Kathleen Hitchner asked how results of CIG granted projects are gathered. She helps with ranking, and would like to see the results of the funded projects. Mike Westendorf presented results of a previous CIG grant at a State Technical Committee meeting several years ago. He suggested having what Rutgers call “lightning presentations,” a 5-minute project presentation on what you did and what you found. Some CIG projects have shown the proposed innovation not to be viable, which is also a benefit of the grant program.

NRCS ACTION ITEM:  NRCS staff will explore different options for sharing results of CIG projects funded in New Jersey.

Eric Schrading asked about Wetland Reserve Easement (WRE) appraisals/ranking with regard to mortgages. Properties with mortgages are ranked lower, despite amount owed. Brian Marsh noted that this would be significant when the environmental value of the proposed easement is high. Lauren Lapczynski explained that there are program eligibility requirements established in NRCS national policy, based on three pillars: title, land eligibility and landowner.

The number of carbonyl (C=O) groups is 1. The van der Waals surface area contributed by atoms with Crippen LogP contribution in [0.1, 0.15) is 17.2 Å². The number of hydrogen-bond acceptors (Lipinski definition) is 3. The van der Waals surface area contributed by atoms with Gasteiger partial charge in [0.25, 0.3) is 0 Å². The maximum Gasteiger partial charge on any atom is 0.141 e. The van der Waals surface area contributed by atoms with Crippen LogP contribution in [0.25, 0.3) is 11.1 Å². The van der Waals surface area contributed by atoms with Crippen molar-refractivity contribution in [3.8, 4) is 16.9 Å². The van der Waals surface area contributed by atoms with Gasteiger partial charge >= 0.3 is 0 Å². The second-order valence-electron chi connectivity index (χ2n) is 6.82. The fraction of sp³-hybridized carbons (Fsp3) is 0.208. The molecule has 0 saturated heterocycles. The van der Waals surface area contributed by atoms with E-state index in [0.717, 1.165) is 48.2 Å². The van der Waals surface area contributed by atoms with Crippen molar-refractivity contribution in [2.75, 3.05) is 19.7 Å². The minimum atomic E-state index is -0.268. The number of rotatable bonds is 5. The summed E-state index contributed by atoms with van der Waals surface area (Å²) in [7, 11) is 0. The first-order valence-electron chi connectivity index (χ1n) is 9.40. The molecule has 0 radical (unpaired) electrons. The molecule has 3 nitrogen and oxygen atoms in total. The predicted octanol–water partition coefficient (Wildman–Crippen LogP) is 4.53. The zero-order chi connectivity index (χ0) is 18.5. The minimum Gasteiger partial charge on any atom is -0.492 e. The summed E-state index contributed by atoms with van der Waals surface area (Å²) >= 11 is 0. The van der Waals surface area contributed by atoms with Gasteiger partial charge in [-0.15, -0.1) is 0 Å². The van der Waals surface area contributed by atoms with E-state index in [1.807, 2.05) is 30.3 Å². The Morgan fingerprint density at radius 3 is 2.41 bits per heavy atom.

COMMITTEE ACTION ITEM: WRE Ranking meeting on December 11 – You are welcome to attend, call in, or send comments to Lauren Lapczynski (732-537-6046).

The group then discussed using market appraisals instead of doing individual appraisals for the WRE program. Using market appraisals would speed up the process and make it easier to “sell” the program to landowners, but it is estimated that a market appraisal of the entire state could cost $30K. Gail Bartok said we might be able to decrease the cost by targeting certain geographic areas and having a market analysis done for those specific areas. Individual appraisals would then be done for parcels in areas where no market analysis was available.

Gail announced new Farm Bill brochure based on 2014 Farm Bill had been released and there were copies available at the meeting for those who wanted them.